Back Seat Control Shows Beginners How to Drive (Jan, 1929)

Back Seat Control Shows Beginners How to Drive
COPYING the dual control idea from army training planes, a back seat drive with steering wheel, clutch and brake pedals has been built into an automobile by an enterprising dealer to help beginners learn the fine points of driving their new cars. The photograph shows how the back seat controls are built into the car. This system of instruction has proven unusually efficient.

17 comments
  1. Don says: December 8, 20092:27 pm

    I don’t know if I get this; she’s not actually driving from back there, right? Maybe she gets to feel how the real driver does it through her pedals and wheel, maybe??

  2. rick says: December 8, 20092:48 pm

    I’m wondering whether or not this thing ever really got built or maybe was just someone’s idea. How could the student ever see much on the road from back there with the limited field of forward viewing and with the actual driver sitting right in front of her blocking whatever view there is?

    Rick

  3. Don says: December 8, 20093:04 pm

    Rick, it reads “. . . has been built.” They wouldn’t print it if it weren’t so . . . would they??

  4. Firebrand38 says: December 8, 20093:11 pm

    Rick…the photo and the text kind of hints to me that it was built

  5. Tracy B says: December 8, 20093:27 pm

    I love it! A genuine backseat driver’s position.

    It is merely a dual control, but in tandem as opposed to side by side which is often used in garbage trucks, street sweepers as well as airplanes. It would make for some humorous if not interesting encounters with other motorists or authorities if the car was soloed from the back seat and no one was sitting in the front seat! I’m sure the movie industry has had such vehicles for years.

  6. Toronto says: December 8, 20094:36 pm

    You’d think the student would be in the front.

  7. rick says: December 8, 20095:45 pm

    Hi Firebrand. Yes, you’re right. The text does indicate that some dealer built one. But you’d think that if he’d go to all that trouble he’d put the two control systems side by side so the student could at least see clearly. Come to think of it, with the manual shift systems available back then it might have been much too difficult to build side by side gear shifts (both would have had to be to the right of the driver AND the student) than it would have been for a tandem system.

    And Don, of COURSE! What was I thinking??? ;-)

    Rick

  8. Richard says: December 8, 20096:57 pm

    It’s probably tandem instead of side-by-side because they copied the idea from airplanes. While there are lots of modern side by side trainers (Cessna 152, Pipe Tomahawk, among others), that wasn’t the case in the early days. The early biplane trainers, from the first PT-1 up through the post-WWII era, had such narrow fuselages that side-by-side seating was impossible. They were all tandem seating, and in most, the student normally sat in back.

    “Because airplanes do it that way”, seems a silly reason to copy the idea in cars, though.

  9. Neil Russell says: December 8, 20097:12 pm

    The front seat was a little crowded as it was in pre 1930 cars, it might have been difficult to do a side by side with those big steering wheels not overlapping.
    Perhaps too it was easier to duplicate the hand controls in a front-to-back fashion if they included spark, gas, and choke controls in the second set.
    Clutch linkage was probably via a rod and crank assembly like the old mechanical brakes and the front and back pedals could be connected together.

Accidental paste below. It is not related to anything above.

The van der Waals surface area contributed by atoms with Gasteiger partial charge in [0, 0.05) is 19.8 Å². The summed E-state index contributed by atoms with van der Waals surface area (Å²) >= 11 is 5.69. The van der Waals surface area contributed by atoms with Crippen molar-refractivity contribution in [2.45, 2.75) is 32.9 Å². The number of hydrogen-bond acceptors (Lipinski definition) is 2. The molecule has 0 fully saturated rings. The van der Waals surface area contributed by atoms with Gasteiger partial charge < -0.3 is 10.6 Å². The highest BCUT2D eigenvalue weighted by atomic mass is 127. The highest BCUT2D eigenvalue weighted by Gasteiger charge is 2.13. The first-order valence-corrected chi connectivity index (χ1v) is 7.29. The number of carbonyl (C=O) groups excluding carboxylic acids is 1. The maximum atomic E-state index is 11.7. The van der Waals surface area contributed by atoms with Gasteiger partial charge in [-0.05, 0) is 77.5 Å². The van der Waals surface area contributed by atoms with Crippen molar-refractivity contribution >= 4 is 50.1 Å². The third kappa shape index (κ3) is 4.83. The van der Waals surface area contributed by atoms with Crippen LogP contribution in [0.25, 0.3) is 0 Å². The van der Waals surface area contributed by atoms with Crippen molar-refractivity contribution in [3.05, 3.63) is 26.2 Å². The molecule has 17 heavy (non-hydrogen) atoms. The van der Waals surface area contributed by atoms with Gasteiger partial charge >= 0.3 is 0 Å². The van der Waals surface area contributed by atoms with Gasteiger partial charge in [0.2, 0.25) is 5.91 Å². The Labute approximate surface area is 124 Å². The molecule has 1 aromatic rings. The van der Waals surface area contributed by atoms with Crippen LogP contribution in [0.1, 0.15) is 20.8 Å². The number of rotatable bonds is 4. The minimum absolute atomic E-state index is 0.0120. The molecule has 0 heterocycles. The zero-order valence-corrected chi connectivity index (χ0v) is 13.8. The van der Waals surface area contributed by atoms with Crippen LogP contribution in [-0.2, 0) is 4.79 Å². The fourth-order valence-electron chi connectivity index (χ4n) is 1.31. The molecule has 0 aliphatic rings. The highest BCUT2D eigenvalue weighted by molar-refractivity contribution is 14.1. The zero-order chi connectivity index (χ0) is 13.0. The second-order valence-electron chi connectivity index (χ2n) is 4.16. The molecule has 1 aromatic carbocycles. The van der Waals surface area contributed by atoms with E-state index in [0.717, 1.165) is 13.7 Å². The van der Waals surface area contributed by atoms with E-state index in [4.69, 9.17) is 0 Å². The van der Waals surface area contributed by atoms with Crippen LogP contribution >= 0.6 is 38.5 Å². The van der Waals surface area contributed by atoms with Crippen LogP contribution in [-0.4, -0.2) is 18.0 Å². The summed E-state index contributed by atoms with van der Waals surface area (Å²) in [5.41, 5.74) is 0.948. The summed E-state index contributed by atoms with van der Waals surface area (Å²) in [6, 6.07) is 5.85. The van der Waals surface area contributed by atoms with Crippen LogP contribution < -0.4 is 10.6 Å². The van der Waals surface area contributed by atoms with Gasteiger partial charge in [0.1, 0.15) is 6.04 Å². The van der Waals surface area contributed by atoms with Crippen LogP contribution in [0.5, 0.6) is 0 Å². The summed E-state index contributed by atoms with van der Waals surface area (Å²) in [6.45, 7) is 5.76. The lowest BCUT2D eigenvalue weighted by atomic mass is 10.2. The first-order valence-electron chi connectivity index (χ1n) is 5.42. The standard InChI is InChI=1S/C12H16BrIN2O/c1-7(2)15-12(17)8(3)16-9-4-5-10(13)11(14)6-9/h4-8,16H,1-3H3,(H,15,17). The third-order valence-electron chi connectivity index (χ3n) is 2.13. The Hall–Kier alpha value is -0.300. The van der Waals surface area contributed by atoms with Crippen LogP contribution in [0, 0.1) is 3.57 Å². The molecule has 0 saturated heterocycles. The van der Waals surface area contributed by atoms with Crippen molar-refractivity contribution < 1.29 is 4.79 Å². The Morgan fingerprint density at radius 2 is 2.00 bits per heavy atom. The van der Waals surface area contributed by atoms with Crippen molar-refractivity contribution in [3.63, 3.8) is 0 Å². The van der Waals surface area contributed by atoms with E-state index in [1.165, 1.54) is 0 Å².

It could work, but safety was certainly not a overriding concern.

  10. Tracy B says: December 9, 20093:24 pm

    On a side by side arrangement, a second gear shift lever is probably not needed. Many aircraft have simply one throttle set in the middle shared with both pilot and co-pilot. I could see the same thing for a car, although a steering column mounted shift might require dual places.

    I thought students were always in the front seat, but perhaps open cockpit was different.

  11. rick says: December 9, 20093:56 pm

    Hello Tracy B. I think you may be missing the point of the dual controls in this case. The car was set up for teaching beginners how to drive, so the gear shift, in the proper position, would be very necessary for the student to learn how to properly shift while driving.

    Rick

  12. Tracy B says: December 10, 20095:10 pm

    Agreed

    There was no such thing as an automatic transmission in those days– just engaging the clutch and goosing the gas pedal without stalling the engine– definitely an art form.

  13. John M. Hanna says: December 10, 200911:54 pm

    Reminds me of the old Tex Avery cartoon “The Car Of Tomorrow”. One of the gags is a steering wheel for back seat drivers.

  14. Firebrand38 says: December 11, 200912:50 am

    John M. Hanna: No doubt http://www.youtube.com/…

  15. K!P says: December 26, 200911:54 am

    lol… art form? ive only drove an automatic once or twice, most cars here in europe are manuals (90%)

  16. Don says: December 26, 200912:53 pm

    K!P, here in the US it is almost a lost art. My wife and I have always had manual cars, but when we got our 2005 Camry, that option was no longer available; they made the last one with a V6 (which we wanted) and a stick a few months before we got ours. The 6-speed auto we wound up with works very nicely, but I’d still rather have gotten a stick . . . .

  17. JMyint says: December 27, 200910:59 am

    The sales of manual and automatic transmission types seem to go through phases of popularity in the US. I myself learned how to drive on a manual, a 1960 pickup truck with column shift, and taught my children to drive a manual. I find it difficult to drive a manual now because of a shoulder injury so I have consigned myself to automatics.

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